Consumers are the odd man out when it comes to that data.

Anonymous Coward says:

like stated, the report will be another one that’s just ignored. but it isn’t just the ISPs/phone companies/cable companies at fault. the main problem, as is usual in the USA, is with politicians and Congress in particular. i doubt if there is another so-called ‘democratic’ country that has so little respect for the citizens represented and so keen on improving their own bank accounts! while there is this total desire with starting/keeping monopolies, there will be no improvement at all in services supplied to the general public!! the FCC may be starting something here, but i wait with bated breath to see how long it takes Congress to go along with whatever bullshit the lobbyists put out to have any sort of competition in broadband (or anything else, come to that!). so much for the land of opportunity!!

Anonymous Coward says:

Re: Re:

Yeah, in the UK our local government politics is fairly openly corrupt, but it’s usually graft and embezzlement rather than the open bribery you see in the US right up to the national level.
Our upper-level corruption is a bit more esoteric, but is roughly analogous to a large number of our MPs being members of the Kennedy family… kinda.

art guerrilla (profile) says:

Re: Re:

exactly as the ‘free-market’ (coughbullshitcough) was meant to operate, amirite ? ? ?

what a crock: uber-kapitalists who extol the virtues of competition, blah blah blah, then do EVERYTHING in their power to make sure their competition is stifled if not eliminated by laws they lobby for…

its not turtles all the way down, its scumbags all the way down…

Anonymous Coward says:


the word “price” is mentioned just twice in the study.

I didn’t find “price” by itself at all in the embedded document, and only one instance of “zero-price”, but four instances of “prices” (not including a citation.)

Such arrangements might be zero-price “peering” agreements if data flows are symmetric, or they might entail fees if data flows are asymmetric or a content provider pays for more direct (hence faster) interconnection.

Since market competition can significantly affect consumer prices

Increased market power by sellers often results in higher prices for consumers.

Satellite broadband service has generally offered slower speeds with lower data caps and greater latency problems at higher prices than wireline broadband service;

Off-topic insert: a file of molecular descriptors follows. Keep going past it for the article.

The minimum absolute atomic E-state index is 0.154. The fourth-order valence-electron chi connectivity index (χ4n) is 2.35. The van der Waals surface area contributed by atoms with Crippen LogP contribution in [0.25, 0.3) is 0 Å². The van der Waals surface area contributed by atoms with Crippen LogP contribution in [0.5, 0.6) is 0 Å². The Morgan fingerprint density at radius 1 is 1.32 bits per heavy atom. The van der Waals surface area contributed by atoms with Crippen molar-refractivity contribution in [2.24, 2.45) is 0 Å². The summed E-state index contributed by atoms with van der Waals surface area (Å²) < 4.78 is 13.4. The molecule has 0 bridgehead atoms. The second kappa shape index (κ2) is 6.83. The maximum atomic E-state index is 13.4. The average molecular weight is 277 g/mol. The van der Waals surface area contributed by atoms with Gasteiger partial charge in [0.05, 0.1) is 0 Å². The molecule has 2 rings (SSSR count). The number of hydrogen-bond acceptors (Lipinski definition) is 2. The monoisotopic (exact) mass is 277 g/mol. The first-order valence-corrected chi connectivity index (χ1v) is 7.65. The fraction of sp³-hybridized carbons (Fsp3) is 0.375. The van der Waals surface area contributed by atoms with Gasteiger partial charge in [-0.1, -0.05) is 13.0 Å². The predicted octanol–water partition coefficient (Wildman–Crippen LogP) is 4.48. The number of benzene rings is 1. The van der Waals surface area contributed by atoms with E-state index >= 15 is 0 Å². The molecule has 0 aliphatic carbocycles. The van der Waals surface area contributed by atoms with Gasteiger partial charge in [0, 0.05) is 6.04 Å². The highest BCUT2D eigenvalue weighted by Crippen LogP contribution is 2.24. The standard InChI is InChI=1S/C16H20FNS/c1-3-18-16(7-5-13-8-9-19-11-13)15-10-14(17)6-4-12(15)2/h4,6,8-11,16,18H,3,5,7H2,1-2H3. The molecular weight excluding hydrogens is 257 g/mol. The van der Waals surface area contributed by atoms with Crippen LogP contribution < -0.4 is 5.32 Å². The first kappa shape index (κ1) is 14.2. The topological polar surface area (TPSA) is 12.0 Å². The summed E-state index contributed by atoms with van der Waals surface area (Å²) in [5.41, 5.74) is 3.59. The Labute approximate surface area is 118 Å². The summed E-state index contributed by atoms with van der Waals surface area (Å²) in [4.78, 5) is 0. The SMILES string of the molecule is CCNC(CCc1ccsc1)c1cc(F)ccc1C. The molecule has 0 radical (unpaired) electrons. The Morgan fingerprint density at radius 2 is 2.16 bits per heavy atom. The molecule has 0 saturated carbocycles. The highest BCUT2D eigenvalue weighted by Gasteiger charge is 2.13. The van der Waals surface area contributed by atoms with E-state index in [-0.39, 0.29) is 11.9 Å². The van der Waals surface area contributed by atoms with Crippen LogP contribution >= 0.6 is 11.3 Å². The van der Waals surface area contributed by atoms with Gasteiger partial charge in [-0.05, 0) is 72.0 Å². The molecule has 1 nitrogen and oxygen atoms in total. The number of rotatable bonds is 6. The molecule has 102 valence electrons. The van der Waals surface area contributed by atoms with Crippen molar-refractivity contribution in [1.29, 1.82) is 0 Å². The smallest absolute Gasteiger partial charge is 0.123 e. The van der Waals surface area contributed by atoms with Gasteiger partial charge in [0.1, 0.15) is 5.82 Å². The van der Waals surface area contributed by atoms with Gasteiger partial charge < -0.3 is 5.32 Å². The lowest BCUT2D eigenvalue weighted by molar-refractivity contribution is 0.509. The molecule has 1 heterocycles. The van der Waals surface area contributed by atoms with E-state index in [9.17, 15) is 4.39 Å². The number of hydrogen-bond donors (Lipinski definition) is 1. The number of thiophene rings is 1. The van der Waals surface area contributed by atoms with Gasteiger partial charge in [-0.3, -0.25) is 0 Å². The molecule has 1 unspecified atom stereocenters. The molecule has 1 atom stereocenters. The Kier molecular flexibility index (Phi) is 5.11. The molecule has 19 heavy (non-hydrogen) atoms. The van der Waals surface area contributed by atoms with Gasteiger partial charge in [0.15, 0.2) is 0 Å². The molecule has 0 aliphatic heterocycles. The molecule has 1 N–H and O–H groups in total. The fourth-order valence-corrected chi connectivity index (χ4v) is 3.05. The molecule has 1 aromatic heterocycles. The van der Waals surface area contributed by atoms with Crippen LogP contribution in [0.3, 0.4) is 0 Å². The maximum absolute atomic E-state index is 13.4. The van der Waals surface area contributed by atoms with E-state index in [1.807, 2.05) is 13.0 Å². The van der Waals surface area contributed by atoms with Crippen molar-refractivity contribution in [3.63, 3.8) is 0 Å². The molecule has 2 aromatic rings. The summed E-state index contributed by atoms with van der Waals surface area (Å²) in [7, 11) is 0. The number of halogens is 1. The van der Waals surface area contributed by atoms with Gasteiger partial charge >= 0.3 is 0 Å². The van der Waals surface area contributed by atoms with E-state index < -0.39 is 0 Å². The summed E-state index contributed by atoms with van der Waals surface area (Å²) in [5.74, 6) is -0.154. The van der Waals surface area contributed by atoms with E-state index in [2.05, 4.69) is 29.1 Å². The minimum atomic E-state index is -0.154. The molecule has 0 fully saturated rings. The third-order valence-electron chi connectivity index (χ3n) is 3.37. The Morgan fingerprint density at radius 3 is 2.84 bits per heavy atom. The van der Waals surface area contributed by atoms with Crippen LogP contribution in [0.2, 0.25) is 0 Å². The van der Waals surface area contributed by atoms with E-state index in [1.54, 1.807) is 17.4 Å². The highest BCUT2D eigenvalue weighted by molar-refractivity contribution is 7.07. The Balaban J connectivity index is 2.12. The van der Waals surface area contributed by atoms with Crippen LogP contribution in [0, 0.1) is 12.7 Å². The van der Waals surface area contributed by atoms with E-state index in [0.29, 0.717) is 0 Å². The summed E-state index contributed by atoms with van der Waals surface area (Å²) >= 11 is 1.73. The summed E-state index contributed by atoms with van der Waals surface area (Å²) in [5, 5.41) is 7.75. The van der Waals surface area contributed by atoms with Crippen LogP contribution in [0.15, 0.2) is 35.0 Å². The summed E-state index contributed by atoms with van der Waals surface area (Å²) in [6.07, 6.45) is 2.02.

All else equal, having fewer competitors at a given speed is likely to drive up prices.

All four instances of “prices” relate directly to consumer prices, and three of those pretty much directly state that less competition means higher prices, so your statement is a bit misleading. However, when I was doing the search for these words, I was getting weird and inconsistent results; at one point it was telling me I was viewing result 4 of 3, and it often did not show all the results if I did more than one search in a row. So I can understand getting this wrong if you just did some searches and trusted what it told you.

Michael J. Evans (profile) says:

Willing to move but...

Within the metro area I currently live I am willing to move to get ‘proper’ service. Though the only places that currently offer this as an option tend to be extremely high rent apartments with limited deals that, due to lack of competition and reliance upon single less large companies, might become defunct thus rendering the move moot.

I also rather dislike how, very often, multi-dwelling-units have ‘agreements’ that prevent competition.

Anonymous Coward says:

I live in a small town in SE Texas. We have one ISP available: Time Warner (Roadrunner). Last I checked, they gave us 2 Mbps. I don’t know what’s going to happen when Comcast absorbs them, but I sincerely hope I can manage to move to Austin before then. Given the choice between Google and Comcast, I’ll take Google.

Adam (profile) says:

I have one choice. Some areas around me have 2 choices. Some might claim 3 but the 3rd choice is really a company that provides rebranded service under the 2nd choice. So even when you have 2 choices the “choice” is 15Mb/1.5Mb for $59 as the top tier or 75Mb/15Mb for $79 as the top tier. So this tells me something. These companies are happier when they don’t merge. Those who don’t care about speeds will pay the $59 and those who do will pay the $79. Customer base isn’t broken down by “choice” it’s broken down by “care”. MOST customer care about the price not the speed. There’s no competition in overlapped areas because, with the exception of p*ssed off customers, most are going to go with what they care about: cheaper or faster; and pay whatever it costs.

Angel says:


I pay about 140 a month for Google fiber 1gbps up and down connection and tv otherwise it would be about 70 for just internet with the same speed here in Kansas city, eventually Google will own the game cause as a like long time Warner customer I can tell you that nothing comes close.

Once more markets get Google fober trust me the market will be blown wide open